In Your Midst

The Church of the Future

May 2012

Liturgical Week at the Seattle World's Fair, 1962

This year Seattle marks fifty years since Century 21, the 1962 World’s Fair which in so many ways put our city on the map.  The Fair was not about the world as it was, but about the world as it might be:  it celebrated an imagined future where people dined in the sky at the top of a futuristic “Space Needle,” zipped from here to there aboard a “Monorail,” and marveled at inventions yet to come (such as a phone with buttons instead of a dial!).

As the city geared up for the Fair, Seattle’s forward thinking Archbishop Connolly was determined that the Church would not be left behind.  He built a new church for Sacred Heart parish in Seattle, at the prime location of 2nd and John, practically inside the fairgrounds.  And he urged the National Liturgical Week, an annual gathering of priests, religious, and laity around issues of liturgy, to hold the 1962 meeting in Seattle.  Thus it was that for four days in August, Catholics took over Century 21—and caught a glimpse of the future of liturgy.
The Liturgical Week was one of the fruits of what is called the “Liturgical Movement.”  The Liturgical Movement was not an organization with members and meetings, but a worldwide resurgence of interest in the liturgy which began at the end of the 19th century, and gathered momentum in the decades that followed.  The Liturgical Week was a major event for the Church in the United States, with thousands of participants – not only priests and religious, but laity as well.  Seattle’s Liturgical Week was one of the largest ever, with nearly 7,000 participants.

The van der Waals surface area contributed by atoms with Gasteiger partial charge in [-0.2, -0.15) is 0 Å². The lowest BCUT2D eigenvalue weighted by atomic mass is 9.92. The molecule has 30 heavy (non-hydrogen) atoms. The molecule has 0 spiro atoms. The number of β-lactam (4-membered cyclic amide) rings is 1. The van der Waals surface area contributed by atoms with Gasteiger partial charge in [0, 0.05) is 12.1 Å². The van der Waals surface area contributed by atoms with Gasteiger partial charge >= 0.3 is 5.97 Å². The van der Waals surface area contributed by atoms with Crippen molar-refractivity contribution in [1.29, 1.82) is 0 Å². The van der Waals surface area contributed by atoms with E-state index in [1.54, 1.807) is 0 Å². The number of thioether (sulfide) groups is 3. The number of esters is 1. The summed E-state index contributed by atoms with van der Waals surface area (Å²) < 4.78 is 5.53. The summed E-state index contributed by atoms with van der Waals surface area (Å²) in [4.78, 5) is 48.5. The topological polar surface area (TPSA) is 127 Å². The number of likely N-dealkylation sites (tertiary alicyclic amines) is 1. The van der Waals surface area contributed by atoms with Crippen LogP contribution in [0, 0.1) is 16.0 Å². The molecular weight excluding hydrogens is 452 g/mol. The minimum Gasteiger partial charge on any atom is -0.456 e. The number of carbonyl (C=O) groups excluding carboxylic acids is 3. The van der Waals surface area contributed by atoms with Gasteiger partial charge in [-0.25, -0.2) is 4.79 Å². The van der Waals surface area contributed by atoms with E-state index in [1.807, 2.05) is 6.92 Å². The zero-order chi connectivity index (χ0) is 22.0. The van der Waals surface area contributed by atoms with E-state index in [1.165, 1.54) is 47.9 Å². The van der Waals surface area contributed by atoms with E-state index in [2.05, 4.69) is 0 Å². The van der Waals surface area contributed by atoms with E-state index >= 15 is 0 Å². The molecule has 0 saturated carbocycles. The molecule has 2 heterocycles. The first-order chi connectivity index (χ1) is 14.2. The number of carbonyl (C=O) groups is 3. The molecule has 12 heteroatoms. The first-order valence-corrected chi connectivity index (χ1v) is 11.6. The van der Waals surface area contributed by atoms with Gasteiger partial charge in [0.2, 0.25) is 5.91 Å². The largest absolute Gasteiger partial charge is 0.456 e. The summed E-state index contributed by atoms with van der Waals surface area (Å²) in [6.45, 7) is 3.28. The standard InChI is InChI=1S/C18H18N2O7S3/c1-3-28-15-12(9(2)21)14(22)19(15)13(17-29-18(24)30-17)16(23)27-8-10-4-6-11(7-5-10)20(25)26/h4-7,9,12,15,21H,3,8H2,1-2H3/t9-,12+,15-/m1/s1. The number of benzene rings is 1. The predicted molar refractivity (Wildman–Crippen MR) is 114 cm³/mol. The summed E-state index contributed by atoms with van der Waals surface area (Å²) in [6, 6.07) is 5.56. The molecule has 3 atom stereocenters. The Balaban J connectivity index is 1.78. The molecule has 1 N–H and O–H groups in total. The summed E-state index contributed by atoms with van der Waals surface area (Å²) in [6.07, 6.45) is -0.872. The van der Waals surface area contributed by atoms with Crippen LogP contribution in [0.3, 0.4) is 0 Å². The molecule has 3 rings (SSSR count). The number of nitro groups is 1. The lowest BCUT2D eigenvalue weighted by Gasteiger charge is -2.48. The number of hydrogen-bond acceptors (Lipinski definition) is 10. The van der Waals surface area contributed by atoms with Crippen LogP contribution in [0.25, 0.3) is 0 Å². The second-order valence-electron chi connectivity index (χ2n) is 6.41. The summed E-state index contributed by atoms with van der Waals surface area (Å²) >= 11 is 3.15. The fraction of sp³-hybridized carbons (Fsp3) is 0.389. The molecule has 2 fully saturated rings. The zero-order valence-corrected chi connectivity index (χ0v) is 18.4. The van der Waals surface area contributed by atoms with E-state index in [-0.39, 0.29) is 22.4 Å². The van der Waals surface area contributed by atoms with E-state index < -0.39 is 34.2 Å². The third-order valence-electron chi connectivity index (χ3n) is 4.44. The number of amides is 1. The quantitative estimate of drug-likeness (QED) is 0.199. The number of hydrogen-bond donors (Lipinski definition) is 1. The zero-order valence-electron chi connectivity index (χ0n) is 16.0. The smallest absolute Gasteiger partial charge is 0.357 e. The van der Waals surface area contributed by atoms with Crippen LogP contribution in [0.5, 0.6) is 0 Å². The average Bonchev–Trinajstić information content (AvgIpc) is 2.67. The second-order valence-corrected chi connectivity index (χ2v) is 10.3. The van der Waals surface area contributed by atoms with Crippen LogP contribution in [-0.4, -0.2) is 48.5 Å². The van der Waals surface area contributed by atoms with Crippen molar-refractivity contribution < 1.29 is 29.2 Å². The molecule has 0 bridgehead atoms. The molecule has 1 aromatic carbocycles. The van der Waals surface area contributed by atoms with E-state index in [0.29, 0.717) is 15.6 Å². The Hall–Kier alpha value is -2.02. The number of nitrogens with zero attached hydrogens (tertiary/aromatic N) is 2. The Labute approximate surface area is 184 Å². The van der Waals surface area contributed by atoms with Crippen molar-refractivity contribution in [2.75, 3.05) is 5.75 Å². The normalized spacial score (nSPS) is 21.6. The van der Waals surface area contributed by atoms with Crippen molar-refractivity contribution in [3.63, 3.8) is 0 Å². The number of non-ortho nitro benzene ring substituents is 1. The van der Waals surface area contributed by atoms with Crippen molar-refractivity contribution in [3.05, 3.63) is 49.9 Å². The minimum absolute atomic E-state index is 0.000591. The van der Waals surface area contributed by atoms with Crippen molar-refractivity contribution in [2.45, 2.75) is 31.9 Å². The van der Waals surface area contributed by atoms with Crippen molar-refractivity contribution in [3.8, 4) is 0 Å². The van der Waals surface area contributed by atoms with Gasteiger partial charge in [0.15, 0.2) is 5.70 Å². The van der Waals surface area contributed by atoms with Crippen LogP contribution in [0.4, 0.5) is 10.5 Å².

Part of the success of Seattle’s Liturgical Week was surely owing to Archbishop Connolly and the local priests who helped organize this vast event.  There were committees for everything from music to art and architecture to housing and transportation.  Archbishop Connolly urged priests and people alike to participate.  In a letter read at all parishes of the Archdiocese, he described the Liturgical Week as “a golden opportunity to enrich your knowledge and appreciation of our Catholic faith…. to refresh your mind and spirit with a few days of prayer and study, shared in common with people from all over the country.”
In those days before the concelebrated Mass, arrangements for the priests to say their private Masses each morning were among the primary considerations.  More than 100 of the priests said their Masses at the various altars of St. James Cathedral, literally standing in line with their chalices, waiting for an altar to open up!  Additional altars were set up in Cathedral Hall, and in several hotels.  Father Ryan was a young seminarian at St. Thomas Seminary in Kenmore at the time, and recalls being charged with assisting the priests staying at the Mayflower Hotel in downtown Seattle, where a hotel meeting room had been transformed into a chapel with temporary altars placed side by side.  “We were thrilled because some of the big names that we only knew from books and magazine articles were there—Godfrey Diekmann, Frederick McManus, Gerard Sloyan.  They were heroes to us and we felt very privileged to serve Mass for them, little knowing that within a few years no one of them would think of attending a conference in that way, offering private individual Masses.  I’m sure even then they had their hearts and their hopes fixed on the concelebrated Mass, but as for us, we’d never even heard the word ‘concelebration.’”

The theme for the 1962 Liturgical Week was “Thy Kingdom Come: Christian Hope in the Modern World.”  In the greeting he sent to the participants in the Liturgical Week, Pope John XXIII pointed out how well this theme resonated with the goals of the Second Vatican Council:  “It is appropriate at this present time, as all Christians look forward to the sacred assembly of the Bishops in the Second Vatican Council.”  He urged priests and people alike to participate in the Liturgical Week:  “May their close participation in the liturgy, which is devotion of mind and heart, be expressed publicly in word, response and sacred song, rising to heaven like the bursting of a thunderous sea.”